Both plans also state that the country would have to prepare the health care system for mass treatment and case tracking before reopening, which would require having enough personal protective equipment (PPE) for all health care workers and some form of surveillance system that would track and identify community spread of the infection.

In addition, the plans state that the United States would have to develop the capacity to treat and test everyone who presents symptoms of Covid-19 before lifting stay-at-home orders. Just how many tests would be needed varies by plan, but both note that scaling testing in the country could be difficult, as many of the products required to manufacturer and conduct tests are in short supply—and largely fall outside of the United States' supply chain.

Gottlieb, whose plan calls for the capacity to test 2-3 million samples per week, said, "I don't think we're gonna get there by May." He added, "I think we have the ability to get there by September, but we need to be doing a lot of things right now to invest in that."

What life looks like after phase one

Once these milestones are reached, the plans say states can begin to think about rolling back social distancing measures. However, both plans say this must be done incrementally.

For instance, Gottlieb said, "You'll probably lift the stay-at-home orders, but you'll tell people to wear a mask if they go out for a period of time. You'll allow certain businesses to go back to work, but you'll tell businesses that they have to put certain restrictions in place to try to reduce the number of people who congregate together."

Gottlieb said he expects the last normal activity that will be introduced is public gatherings in places like bars, venues, concerts, and clubs. In fact, AEP's plan calls for continued bans on gatherings of more than 50 people until a vaccine or effective treatment is developed—an outcome the plans generally predict is 12-18 months away.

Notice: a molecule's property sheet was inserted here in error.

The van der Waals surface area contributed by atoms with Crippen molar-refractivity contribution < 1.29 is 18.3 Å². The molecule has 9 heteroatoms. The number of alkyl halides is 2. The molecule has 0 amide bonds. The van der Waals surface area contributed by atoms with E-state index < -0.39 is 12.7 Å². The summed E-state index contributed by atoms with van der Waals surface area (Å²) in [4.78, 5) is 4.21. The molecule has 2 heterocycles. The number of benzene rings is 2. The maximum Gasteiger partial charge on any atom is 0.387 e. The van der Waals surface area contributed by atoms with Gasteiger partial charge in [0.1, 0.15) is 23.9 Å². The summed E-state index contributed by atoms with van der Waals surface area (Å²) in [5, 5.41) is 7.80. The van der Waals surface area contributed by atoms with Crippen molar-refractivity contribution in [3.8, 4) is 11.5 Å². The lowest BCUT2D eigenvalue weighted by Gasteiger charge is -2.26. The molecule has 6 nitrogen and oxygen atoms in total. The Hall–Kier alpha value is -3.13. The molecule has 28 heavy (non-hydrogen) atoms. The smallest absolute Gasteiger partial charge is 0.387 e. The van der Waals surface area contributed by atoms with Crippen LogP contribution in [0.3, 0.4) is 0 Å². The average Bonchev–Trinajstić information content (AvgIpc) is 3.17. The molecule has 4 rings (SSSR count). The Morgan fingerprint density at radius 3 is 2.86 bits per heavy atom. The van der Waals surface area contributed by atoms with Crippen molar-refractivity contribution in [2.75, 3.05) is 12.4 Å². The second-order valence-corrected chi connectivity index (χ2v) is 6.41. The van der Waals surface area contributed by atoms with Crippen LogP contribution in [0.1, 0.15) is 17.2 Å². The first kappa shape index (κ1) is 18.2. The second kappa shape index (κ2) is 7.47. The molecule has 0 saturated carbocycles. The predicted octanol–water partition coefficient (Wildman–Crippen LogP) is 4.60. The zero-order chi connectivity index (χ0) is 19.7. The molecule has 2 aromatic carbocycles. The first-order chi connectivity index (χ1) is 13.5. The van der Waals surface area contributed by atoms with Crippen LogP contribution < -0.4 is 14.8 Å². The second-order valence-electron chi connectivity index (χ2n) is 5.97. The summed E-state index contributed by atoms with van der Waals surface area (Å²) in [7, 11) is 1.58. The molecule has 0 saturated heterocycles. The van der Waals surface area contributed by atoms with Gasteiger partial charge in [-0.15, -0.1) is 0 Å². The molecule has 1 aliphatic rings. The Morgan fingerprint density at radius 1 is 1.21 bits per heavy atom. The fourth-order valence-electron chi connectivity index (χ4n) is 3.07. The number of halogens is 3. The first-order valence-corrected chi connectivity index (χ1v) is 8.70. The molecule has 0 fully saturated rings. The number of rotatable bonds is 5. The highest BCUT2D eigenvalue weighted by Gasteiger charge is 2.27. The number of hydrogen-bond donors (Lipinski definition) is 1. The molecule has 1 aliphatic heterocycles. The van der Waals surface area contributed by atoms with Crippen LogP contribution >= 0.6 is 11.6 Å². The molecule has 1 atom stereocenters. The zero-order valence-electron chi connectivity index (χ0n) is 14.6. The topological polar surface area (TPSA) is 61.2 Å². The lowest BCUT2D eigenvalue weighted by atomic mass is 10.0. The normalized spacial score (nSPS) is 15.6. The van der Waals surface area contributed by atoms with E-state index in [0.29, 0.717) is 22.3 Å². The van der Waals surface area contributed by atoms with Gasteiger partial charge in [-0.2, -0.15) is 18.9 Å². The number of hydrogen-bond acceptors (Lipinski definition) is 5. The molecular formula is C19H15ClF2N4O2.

Some public health experts say it could be up to two years away. Michael Osterholm, an infectious-disease epidemiologist at the University of Minnesota, said, "I think people haven't understood that this isn't about the next couple of weeks. This is about the next two years."

In the interim, public health experts say the United States will need to responsive to flare-ups of Covid-19 that occur throughout the country. A recent study by researchers from Harvard's T.H. Chan School of Public Health projected that addressing those flare-ups could require intermittent social distancing measures through 2022, unless an effective treatment or vaccine is developed or hospital capacity increases. The researchers' computer models suggested lifting social distancing measures after 20 weeks would effectively delay the epidemic's peak, not control it.

The reality though, according to public health experts, is that it's impossible to determine an exact date for when life will return to normal—or what normal may look—without a vaccine.

 "I don't think there's going to be a binary point in time when we just return to what we were doing," Gottlieb said. "I think world history is permanently altered by this episode" (Tozzi, Bloomberg, 4/14; Branswell, STAT News, 4/14; Klein, Vox, 4/14; Gottlieb et al., AEI report, 3/29; Emanuel et al., Center for American Progress, 4/3; Yong, The Atlantic, 4/14; Lopez, Vox, 4/14).